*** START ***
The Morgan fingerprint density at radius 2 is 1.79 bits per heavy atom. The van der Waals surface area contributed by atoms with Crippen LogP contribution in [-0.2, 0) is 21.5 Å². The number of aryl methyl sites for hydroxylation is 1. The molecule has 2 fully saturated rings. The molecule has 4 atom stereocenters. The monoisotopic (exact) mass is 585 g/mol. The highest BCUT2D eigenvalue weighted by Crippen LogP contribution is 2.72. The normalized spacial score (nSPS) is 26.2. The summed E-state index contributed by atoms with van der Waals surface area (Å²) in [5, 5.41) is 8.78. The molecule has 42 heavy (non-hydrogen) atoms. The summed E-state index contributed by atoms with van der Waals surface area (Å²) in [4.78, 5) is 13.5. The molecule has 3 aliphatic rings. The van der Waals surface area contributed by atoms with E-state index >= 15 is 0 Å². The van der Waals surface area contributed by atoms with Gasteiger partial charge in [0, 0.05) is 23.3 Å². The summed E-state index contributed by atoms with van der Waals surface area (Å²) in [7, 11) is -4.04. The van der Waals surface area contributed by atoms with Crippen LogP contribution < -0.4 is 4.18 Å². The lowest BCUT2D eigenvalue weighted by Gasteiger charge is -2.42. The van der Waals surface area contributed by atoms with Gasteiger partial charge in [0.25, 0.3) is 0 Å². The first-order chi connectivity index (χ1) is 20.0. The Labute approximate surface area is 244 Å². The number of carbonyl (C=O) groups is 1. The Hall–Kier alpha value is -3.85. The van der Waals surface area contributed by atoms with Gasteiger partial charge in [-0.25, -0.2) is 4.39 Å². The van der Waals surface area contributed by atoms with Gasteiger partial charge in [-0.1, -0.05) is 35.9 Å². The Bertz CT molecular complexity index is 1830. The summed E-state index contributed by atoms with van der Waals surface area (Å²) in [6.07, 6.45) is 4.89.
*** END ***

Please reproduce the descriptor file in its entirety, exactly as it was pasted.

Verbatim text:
The Morgan fingerprint density at radius 2 is 1.79 bits per heavy atom. The van der Waals surface area contributed by atoms with Crippen LogP contribution in [-0.2, 0) is 21.5 Å². The number of aryl methyl sites for hydroxylation is 1. The molecule has 2 fully saturated rings. The molecule has 4 atom stereocenters. The monoisotopic (exact) mass is 585 g/mol. The highest BCUT2D eigenvalue weighted by Crippen LogP contribution is 2.72. The normalized spacial score (nSPS) is 26.2. The summed E-state index contributed by atoms with van der Waals surface area (Å²) in [5, 5.41) is 8.78. The molecule has 42 heavy (non-hydrogen) atoms. The summed E-state index contributed by atoms with van der Waals surface area (Å²) in [4.78, 5) is 13.5. The molecule has 3 aliphatic rings. The van der Waals surface area contributed by atoms with E-state index >= 15 is 0 Å². The van der Waals surface area contributed by atoms with Gasteiger partial charge in [0, 0.05) is 23.3 Å². The summed E-state index contributed by atoms with van der Waals surface area (Å²) in [7, 11) is -4.04. The van der Waals surface area contributed by atoms with Crippen LogP contribution < -0.4 is 4.18 Å². The lowest BCUT2D eigenvalue weighted by Gasteiger charge is -2.42. The van der Waals surface area contributed by atoms with Gasteiger partial charge in [0.25, 0.3) is 0 Å². The first-order chi connectivity index (χ1) is 20.0. The Labute approximate surface area is 244 Å². The number of carbonyl (C=O) groups is 1. The Hall–Kier alpha value is -3.85. The van der Waals surface area contributed by atoms with Gasteiger partial charge in [-0.25, -0.2) is 4.39 Å². The van der Waals surface area contributed by atoms with Gasteiger partial charge in [-0.1, -0.05) is 35.9 Å². The Bertz CT molecular complexity index is 1830. The summed E-state index contributed by atoms with van der Waals surface area (Å²) in [6.07, 6.45) is 4.89.